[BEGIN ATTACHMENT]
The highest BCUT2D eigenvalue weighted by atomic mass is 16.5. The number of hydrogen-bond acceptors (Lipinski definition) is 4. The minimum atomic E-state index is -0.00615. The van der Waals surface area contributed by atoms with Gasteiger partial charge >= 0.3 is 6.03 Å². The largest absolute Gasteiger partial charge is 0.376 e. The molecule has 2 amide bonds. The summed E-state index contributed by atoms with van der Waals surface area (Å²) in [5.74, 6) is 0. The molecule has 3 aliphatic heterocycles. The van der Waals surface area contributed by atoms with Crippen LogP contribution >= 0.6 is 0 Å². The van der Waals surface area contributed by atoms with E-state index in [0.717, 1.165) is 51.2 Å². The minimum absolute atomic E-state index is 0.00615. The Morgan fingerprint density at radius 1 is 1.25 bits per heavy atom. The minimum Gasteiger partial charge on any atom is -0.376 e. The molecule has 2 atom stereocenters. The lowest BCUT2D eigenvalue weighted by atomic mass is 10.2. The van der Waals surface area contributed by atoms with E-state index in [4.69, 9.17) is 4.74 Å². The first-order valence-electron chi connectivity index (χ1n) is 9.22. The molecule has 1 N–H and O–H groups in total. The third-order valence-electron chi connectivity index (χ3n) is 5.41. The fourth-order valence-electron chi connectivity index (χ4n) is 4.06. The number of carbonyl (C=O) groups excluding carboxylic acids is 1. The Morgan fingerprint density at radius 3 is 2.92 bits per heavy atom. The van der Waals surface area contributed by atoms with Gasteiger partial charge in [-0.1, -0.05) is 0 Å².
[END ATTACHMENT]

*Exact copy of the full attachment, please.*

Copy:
The highest BCUT2D eigenvalue weighted by atomic mass is 16.5. The number of hydrogen-bond acceptors (Lipinski definition) is 4. The minimum atomic E-state index is -0.00615. The van der Waals surface area contributed by atoms with Gasteiger partial charge >= 0.3 is 6.03 Å². The largest absolute Gasteiger partial charge is 0.376 e. The molecule has 2 amide bonds. The summed E-state index contributed by atoms with van der Waals surface area (Å²) in [5.74, 6) is 0. The molecule has 3 aliphatic heterocycles. The van der Waals surface area contributed by atoms with Crippen LogP contribution >= 0.6 is 0 Å². The van der Waals surface area contributed by atoms with E-state index in [0.717, 1.165) is 51.2 Å². The minimum absolute atomic E-state index is 0.00615. The Morgan fingerprint density at radius 1 is 1.25 bits per heavy atom. The minimum Gasteiger partial charge on any atom is -0.376 e. The molecule has 2 atom stereocenters. The lowest BCUT2D eigenvalue weighted by atomic mass is 10.2. The van der Waals surface area contributed by atoms with E-state index in [4.69, 9.17) is 4.74 Å². The first-order valence-electron chi connectivity index (χ1n) is 9.22. The molecule has 1 N–H and O–H groups in total. The third-order valence-electron chi connectivity index (χ3n) is 5.41. The fourth-order valence-electron chi connectivity index (χ4n) is 4.06. The number of carbonyl (C=O) groups excluding carboxylic acids is 1. The Morgan fingerprint density at radius 3 is 2.92 bits per heavy atom. The van der Waals surface area contributed by atoms with Gasteiger partial charge in [-0.1, -0.05) is 0 Å².